- A thumbnail or ‘featured image’
- Additional meta or information about the post
These elements form the basis of what we think of as a blog post, but these are the same foundational elements used to populate pages on a website and even file attachments. While this list of features is not comprehensive even for the default posts on WordPress (as we’ve left out date-stamps, previously saved versions, comments on the post, etc), it is useful in terms of understanding how data is stored on WordPress.
What we’re mostly interested in is that last bullet point, known as post meta. Meta generally means ‘about itself’ and so is used to store things about the post itself, like which categories it belongs to or how its being tagged. However, we can take advantage of our ability to get post meta, through a function named
get_post_meta(), and we can use it to store all sorts of extra data, whether its names and locations, addresses, countries, or additional media like URLs, images, or videos.
So posts, then, become the standard currency of data and content in our WordPress, and when we leverage the ability to create our own custom content types, we have the power to transform our simple blogging platform into a robust content management system.
When Not to Create a Custom Post Type
When your dealing with more blog posts.
Custom Post Types really are meant to be just that, custom. They should break the mold somehow and probably require the storage of data that is unique to itself. If the If you’re thinking of adding a ‘news’ section or a ‘press’ section to a site, chances are you can get away with just using categories on your blog posts.
When your data needs to be relational and simultaneously collaborative.
It is also important to note that WordPress doesn’t store all of this data in the most advanced relational databases with content synchronized in real-time lightning quick JSON with a few other buzzwords thrown in for good measure. The MySQL databases that store this data are tried and true, but not meant for advanced application building. Don’t think we can use this to create the next Google Docs or Dropbox. Custom post types are really meant for storing content, not facilitating advanced interactions.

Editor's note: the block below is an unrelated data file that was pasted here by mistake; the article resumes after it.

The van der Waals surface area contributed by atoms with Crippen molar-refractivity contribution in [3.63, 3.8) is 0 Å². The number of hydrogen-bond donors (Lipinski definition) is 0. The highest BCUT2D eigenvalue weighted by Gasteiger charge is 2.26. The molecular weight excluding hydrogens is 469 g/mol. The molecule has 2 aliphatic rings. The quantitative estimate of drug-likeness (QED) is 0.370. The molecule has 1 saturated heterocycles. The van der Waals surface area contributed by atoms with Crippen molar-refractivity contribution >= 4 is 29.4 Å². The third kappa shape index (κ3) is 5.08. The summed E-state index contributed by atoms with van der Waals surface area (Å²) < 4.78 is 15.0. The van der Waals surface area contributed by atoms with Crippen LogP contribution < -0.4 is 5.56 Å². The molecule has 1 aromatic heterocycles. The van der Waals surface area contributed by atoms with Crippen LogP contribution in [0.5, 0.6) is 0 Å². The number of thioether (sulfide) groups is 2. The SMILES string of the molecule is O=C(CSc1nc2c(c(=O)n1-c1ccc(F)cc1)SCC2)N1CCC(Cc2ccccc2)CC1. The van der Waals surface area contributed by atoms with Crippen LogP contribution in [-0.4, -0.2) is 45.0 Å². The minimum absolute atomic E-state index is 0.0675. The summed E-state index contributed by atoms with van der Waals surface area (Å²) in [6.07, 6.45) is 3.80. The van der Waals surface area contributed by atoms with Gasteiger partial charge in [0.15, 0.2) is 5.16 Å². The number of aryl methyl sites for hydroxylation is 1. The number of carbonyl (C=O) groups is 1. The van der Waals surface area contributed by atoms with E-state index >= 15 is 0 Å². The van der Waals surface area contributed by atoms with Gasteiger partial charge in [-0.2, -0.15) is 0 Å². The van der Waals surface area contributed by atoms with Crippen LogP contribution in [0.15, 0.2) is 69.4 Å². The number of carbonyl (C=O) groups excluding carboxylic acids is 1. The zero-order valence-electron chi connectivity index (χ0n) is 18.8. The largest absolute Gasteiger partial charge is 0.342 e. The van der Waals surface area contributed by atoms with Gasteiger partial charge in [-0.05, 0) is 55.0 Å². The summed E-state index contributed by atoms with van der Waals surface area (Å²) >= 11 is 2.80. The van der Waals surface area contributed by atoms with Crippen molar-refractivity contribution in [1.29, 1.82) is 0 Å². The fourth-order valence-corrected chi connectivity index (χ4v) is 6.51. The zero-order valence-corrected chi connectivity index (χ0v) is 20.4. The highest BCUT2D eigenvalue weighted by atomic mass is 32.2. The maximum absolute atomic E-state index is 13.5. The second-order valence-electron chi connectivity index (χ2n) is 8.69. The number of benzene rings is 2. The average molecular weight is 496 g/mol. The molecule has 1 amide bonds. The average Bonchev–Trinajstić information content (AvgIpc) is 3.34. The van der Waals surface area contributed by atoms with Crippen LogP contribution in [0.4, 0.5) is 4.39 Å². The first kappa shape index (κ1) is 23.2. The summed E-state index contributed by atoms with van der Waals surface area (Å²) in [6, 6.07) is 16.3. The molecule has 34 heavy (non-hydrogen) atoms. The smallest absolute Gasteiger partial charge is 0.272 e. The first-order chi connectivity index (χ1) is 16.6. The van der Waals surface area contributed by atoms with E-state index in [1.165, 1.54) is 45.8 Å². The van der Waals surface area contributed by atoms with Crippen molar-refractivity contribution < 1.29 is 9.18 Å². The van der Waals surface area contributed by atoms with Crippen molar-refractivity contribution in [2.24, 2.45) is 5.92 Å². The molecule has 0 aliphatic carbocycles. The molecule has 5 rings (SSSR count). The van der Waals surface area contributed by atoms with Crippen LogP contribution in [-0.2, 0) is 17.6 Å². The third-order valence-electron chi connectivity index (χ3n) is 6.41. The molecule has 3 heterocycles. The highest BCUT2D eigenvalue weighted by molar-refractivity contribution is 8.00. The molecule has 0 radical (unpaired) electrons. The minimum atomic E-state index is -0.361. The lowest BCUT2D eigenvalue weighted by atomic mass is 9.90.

That being said, there is a lot of potential with WordPress and the Rest API, as we’ll see in later posts. One of the benefits of WordPress and it’s reliance on MySQL is that it’s simple to set up and are usually included with the most basic of web hosting packages. It’s certainly a more democratized approach to web development and it allows you to own your data at an even deeper level, not subject to the whims of a fast changing tech field.
As you plan out the architecture of what you’re building, always spend some time evaluating the pros and cons of each platform and each method before you start digging your hole.
Custom WordPress Preface Overview
This brief article was meant to provide a deeper understanding of what a post is in the context of WordPress. We examined the basic CRUD operations that underlie all data, and we took a look at the basic elements of a post. Then we examined the concept of ‘meta’ information as it applies to posts and the potential for custom post types. Finally, we took some time to explore when not to use custom post types, when regular posts could apply or the chance that we might need something outside of the scope of WordPress.
Continue on to Part 1 – Data Organization Overall Concepts as we examine what posts really are and how they can be effect ways to store our content.